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Friday, March 21, 2008


Each aspect of meditation has its powers of healing; many have specific uses and, unquestionably, particular dangers and drawbacks for certain individuals. The diagnosis and prescription of meditative practices for the many varieties of ailments is an art that has received far less attention than it deserves.

In general, concentrative practices should be avoided by individuals whose reality-testing function is poor, who are strongly paranoid, or who are likely to develop delusions of grandeur from the altered states of consciousness that these practices tend to produce. People with overwhelming anxiety should probably avoid insight meditations, in which the anxiety level can reach intolerable proportions. Long periods of meditative practice (as in contemplative meditation) may precipitate psychotic episodes in susceptible individuals.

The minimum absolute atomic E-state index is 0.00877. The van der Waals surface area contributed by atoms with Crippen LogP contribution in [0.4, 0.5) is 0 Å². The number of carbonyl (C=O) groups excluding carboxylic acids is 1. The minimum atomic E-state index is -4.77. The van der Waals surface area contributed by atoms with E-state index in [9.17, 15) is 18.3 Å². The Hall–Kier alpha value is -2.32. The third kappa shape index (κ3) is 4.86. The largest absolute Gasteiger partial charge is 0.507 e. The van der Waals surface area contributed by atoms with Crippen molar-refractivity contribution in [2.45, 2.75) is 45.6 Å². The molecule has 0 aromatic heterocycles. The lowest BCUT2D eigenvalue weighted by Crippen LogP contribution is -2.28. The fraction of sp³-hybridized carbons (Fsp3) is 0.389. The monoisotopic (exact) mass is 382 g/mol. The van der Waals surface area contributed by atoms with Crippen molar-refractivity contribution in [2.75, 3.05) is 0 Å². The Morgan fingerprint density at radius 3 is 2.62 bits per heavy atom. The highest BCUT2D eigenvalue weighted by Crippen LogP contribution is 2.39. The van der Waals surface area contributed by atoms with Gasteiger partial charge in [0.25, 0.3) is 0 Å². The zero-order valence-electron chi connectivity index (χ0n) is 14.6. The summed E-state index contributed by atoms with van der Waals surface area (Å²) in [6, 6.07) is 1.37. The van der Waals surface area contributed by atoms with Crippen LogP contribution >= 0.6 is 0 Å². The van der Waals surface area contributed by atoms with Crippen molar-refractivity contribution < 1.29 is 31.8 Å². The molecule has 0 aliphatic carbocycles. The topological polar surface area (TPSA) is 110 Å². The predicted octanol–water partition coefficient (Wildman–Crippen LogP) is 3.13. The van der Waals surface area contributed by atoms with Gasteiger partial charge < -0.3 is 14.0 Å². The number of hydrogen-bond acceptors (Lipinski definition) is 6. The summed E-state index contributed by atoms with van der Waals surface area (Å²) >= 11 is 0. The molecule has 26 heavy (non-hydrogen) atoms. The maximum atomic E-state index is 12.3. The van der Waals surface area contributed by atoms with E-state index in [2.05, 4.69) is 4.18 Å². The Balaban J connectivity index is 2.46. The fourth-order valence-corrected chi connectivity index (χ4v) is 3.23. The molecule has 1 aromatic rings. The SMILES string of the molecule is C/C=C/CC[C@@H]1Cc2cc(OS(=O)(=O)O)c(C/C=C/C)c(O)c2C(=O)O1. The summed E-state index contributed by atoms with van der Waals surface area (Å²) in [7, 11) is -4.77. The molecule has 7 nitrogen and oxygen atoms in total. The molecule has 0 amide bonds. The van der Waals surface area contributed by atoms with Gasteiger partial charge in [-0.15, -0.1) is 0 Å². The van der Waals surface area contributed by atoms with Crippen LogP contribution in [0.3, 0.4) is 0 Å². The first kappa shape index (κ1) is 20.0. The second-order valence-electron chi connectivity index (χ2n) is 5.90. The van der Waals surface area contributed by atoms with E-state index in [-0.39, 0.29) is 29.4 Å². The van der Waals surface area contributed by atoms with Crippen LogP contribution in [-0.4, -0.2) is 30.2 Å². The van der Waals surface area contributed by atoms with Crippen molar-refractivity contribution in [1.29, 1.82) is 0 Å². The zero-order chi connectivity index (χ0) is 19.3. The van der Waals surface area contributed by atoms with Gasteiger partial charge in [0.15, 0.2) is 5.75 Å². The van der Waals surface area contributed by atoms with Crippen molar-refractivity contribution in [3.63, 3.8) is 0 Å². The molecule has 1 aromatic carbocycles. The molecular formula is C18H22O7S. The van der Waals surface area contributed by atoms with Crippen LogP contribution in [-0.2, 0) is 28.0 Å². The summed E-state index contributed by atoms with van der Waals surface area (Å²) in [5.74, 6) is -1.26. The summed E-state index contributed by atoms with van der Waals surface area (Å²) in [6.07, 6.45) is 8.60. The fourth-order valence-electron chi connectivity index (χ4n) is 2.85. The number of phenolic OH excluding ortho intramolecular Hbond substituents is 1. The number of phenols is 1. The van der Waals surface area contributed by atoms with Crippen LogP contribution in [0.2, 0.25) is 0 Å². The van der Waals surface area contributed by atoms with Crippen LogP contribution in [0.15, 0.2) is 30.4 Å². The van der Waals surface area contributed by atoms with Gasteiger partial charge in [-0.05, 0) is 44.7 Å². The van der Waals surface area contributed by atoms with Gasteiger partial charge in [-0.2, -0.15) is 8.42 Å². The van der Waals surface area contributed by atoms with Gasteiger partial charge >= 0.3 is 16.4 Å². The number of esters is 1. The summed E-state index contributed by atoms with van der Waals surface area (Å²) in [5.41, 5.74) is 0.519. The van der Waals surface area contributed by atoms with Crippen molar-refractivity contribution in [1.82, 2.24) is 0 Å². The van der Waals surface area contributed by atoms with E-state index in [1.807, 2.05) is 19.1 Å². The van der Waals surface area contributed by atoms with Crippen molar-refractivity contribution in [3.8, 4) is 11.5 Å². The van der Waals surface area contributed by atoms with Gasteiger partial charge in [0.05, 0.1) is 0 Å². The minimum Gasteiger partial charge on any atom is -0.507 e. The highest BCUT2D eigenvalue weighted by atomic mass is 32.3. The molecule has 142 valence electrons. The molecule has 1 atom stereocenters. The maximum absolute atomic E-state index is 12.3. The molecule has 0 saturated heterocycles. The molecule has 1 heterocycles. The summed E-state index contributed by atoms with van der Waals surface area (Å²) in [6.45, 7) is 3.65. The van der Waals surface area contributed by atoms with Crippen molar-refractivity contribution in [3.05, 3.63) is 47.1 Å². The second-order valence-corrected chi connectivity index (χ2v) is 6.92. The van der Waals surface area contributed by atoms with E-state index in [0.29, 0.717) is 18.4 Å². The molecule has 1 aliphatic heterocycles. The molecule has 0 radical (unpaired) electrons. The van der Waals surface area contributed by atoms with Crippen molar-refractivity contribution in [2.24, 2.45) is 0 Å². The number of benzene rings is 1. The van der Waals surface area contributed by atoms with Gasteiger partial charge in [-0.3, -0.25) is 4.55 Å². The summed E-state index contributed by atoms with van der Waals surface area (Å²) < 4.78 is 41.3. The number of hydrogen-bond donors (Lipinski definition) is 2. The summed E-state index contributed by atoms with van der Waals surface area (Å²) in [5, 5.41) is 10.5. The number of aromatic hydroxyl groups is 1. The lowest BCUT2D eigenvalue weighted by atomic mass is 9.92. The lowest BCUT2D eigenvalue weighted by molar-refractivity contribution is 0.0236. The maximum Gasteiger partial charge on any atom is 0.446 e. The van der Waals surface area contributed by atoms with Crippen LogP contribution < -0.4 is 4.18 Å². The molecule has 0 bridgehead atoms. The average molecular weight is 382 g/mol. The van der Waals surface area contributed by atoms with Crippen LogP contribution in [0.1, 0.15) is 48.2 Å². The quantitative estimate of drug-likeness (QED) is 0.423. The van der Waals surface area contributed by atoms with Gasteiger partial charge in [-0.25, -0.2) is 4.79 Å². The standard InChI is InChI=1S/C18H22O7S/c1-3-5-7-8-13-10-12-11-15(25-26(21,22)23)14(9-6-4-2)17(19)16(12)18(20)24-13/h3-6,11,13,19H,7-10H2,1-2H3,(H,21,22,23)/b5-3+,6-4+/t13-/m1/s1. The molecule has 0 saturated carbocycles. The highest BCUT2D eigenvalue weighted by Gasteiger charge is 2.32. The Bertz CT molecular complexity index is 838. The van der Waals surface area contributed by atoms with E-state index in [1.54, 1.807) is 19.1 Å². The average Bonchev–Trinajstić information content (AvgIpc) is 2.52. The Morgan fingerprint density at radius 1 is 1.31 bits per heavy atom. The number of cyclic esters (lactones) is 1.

Probably the safest course for those in the healing professions is to experiment with meditation practices for themselves, and then to share with clients and friends only those which they thoroughly understand. Also, in monitoring the meditation practices, the professional should bring to bear all the available tools available in evaluating the gain or the danger, regardless of the exotic or "sacred" origin of the techniques being studied. In the Bhagavad Gita, Krishna gives Arjuna some timeless advice that is relevant here: "Fear not, Arjuna, for what is Real always was and always will be, and what is not Real never was and never will be."

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